Even before January 12, the media’s description of Haiti usually always included the following words: poverty, war, corruption, militias, violence.
But a country is more than its reputation. At least that’s what I found when I went to this beautiful semi-tropical, Caribbean isle. This country of 8 million is very diverse in culture, food and landscape.
Port au Prince Only One Part of Haiti
The negative images most people have of Haiti usually come from its capital city of Port au Prince. The city has the trappings of urban centers found in many developing countries: acres of concrete, exposed rebar, unpaved roads, crowded streets, out of control traffic and lots of yelling for seemingly no reason. But just three hours west, away from all this hustle and bustle is the city of Miragoane.
The Future of Haiti Is Written in Its Name
Haiti is an Indian word for mountains (the indigenous population of Haiti is believed to be from the Arawak ancestry), and you have to get out of the city to experience their beauty in places like Miragone. Nearly untouched by the earthquake but still steeped in economic woes, this sleepy sea-side hamlet offers a beautiful alternative to the chaos that reigns in Port au Prince right now. It’s beautiful Caribbean Sea views, colonial-style cobblestone, hilly streets and quaint road side vendors offer a plethora of eye candy and peaceful satisfaction. Just north of here, on what’s called the top of the mountain, Gladys Thomas, the Haitian-born director of the Fondation Pour Les Enfants d’Haiti (FEH) has a dream for a better Haiti.
Her dream seems impossible: an educational fortress complete with a technical university to rival MIT that would take the thousands of forgotten children in Haiti on a rigorous educational journey from learning their ABC’s to becoming college educated adults, engineers, professors, doctors, civil servants, who would rebuild Haiti instead of the often dream-killing dependence on the kindness and power of strangers. As Gladys stood on that mountain top, surrounded by clumps of fire red dirt, the grass-covered emptiness evaporated and was replaced with visions of circular driveways, bustling campus centers, glass-encased libraries and student-filled lecture halls.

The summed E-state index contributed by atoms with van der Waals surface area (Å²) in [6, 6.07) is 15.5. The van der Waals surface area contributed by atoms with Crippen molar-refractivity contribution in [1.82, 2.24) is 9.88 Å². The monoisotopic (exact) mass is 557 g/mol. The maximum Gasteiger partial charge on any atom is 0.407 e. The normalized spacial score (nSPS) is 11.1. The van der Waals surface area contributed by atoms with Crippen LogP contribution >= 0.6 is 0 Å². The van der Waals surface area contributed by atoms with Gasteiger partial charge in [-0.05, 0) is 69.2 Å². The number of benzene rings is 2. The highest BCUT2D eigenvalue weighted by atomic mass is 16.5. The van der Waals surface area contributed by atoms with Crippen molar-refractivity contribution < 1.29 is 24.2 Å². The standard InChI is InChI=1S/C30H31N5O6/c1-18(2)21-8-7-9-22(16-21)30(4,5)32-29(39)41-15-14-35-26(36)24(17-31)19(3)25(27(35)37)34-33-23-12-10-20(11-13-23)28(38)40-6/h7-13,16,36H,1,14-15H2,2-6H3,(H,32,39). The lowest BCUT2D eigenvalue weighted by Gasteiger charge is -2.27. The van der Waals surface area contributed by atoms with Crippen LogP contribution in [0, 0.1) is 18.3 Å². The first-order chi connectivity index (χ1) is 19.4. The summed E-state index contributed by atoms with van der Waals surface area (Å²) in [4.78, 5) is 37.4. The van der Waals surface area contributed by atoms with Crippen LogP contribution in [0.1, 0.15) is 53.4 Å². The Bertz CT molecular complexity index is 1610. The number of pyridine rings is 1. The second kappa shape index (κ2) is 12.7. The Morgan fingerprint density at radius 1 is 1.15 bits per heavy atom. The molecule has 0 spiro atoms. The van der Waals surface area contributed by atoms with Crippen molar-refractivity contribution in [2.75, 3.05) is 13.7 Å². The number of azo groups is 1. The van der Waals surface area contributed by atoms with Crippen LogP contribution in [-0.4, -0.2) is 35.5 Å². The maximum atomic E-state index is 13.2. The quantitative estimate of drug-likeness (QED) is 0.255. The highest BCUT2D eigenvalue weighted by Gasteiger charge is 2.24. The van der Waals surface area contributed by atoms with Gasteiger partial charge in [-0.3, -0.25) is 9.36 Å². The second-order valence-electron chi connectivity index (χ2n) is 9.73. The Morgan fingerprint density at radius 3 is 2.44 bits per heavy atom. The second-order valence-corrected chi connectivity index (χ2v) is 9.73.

Finding Haiti’s Future in Haitians
A volume of books to fill 10 libraries have been written about Haiti’s suicidal dependence upon aid. I won’t go into all that now, that’s a subject for another time. But in a country where 95% of the people are employed in the so-called underground economy, a 50% employment rate and only 4% percent of the population owns 66% of the wealth, (stats gleaned from Why Foreign Aid in Haiti Failed) it’s clear that free rice, beans and even homes aren’t going to cure what ails Haiti. One possible solution is the dream of one Haitian woman. A dream so big that it begins within something small – Haiti’s children.